An understanding of teams requires an understanding of groups, in general: How they form, their basic structures, their development over time, and the social influence processes that shape members’ behaviors. Teams do, however, possess some unique characteristics, given the high degree of coordination among members and their focus on goals. This chapter examines those characteristics, using the traditional input-process-output system model as a guide.

Conflict.

      Group members do not always get along well with one another. Even in the most serene group one member may irritate another; with little warning the group’s atmosphere may transform from one of tranquility to one of hostility. Here we examine conflict by considering inputs (roots of conflict), processes (conflict escalation), and outputs (ways of managing conflict).

Intergroup Relations

      .
      Hate, as Gordon Allport explained in The Nature of Prejudice, is usually a group-level emotion. People rarely hate specific people, yet they often hate entire groups. This lecture considers the factors that set the stage for conflict between groups, changes that conflict bring to groups, and ways to resolve conflicts.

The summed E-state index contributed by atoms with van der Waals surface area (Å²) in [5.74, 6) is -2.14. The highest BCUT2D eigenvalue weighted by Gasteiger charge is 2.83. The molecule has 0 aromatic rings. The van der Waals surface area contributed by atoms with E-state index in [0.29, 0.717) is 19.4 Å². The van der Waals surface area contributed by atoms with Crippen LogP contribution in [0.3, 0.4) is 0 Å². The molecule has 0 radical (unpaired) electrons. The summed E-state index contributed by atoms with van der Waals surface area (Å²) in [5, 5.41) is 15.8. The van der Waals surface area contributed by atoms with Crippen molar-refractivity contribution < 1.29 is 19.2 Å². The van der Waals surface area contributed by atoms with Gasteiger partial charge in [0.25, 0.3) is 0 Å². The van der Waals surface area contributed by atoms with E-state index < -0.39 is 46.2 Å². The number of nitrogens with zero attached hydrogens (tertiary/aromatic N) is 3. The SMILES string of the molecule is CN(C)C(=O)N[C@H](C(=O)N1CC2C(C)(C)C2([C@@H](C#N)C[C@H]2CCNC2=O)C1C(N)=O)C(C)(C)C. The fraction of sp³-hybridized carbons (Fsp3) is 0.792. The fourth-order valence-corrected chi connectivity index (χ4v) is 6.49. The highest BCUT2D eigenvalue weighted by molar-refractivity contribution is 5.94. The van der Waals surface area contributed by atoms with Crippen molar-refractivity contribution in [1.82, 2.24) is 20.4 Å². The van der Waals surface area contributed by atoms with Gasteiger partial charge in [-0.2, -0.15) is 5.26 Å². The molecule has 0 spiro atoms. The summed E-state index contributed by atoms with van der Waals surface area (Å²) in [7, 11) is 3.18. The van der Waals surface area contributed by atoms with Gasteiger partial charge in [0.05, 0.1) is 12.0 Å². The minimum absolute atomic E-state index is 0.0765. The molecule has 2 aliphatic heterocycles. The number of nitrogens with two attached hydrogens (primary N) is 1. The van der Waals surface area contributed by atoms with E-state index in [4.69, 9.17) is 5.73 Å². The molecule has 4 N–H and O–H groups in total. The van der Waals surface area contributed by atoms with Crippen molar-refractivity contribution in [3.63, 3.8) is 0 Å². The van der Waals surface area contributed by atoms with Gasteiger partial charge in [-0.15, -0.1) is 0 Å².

Groups in Context

      .
      Groups exist in any number of distinct physical locations: from classrooms, museums, factories and boardrooms to coal mines, battlefields, and even space capsules. The physical qualities of these places—temperature, type of lighting, furniture arrangements, noise—substantially influence group dynamics, but so do the social features of the setting. This lecture reviews these processes, focusing on four contexts: environmental settings, behavior settings, interpersonal settings (small-group ecology), and territorial settings.

Groups and Change

      .
      The use of groups as agents of change dates back many years, but it was Lewin who stated the basic “law” of group therapy in its most simple form: “It is usually easier to change individuals formed into a group than to change any one of them separately” (1951, p. 228). This lecture reviews these applications, with a focus on therapeutic and support groups.

Crowds and Collectives

      .
    The science of group dynamics is based on one core assumption: People act collectively. Much of this collective action occurs in relatively small groups, but people sometimes join much larger collectives, including crowds, mobs, audiences, fads, crazes, demonstrations, strikes, and social movements. This lecture examines these larger groups, but first describes such groups before reviewing classic and contemporary accounts of their dynamics.


Activities


Group Groups (Labs, Professional Associations, Centers)

Centers for the Study of Groups

Journals

Conferences, Meetings, Symposia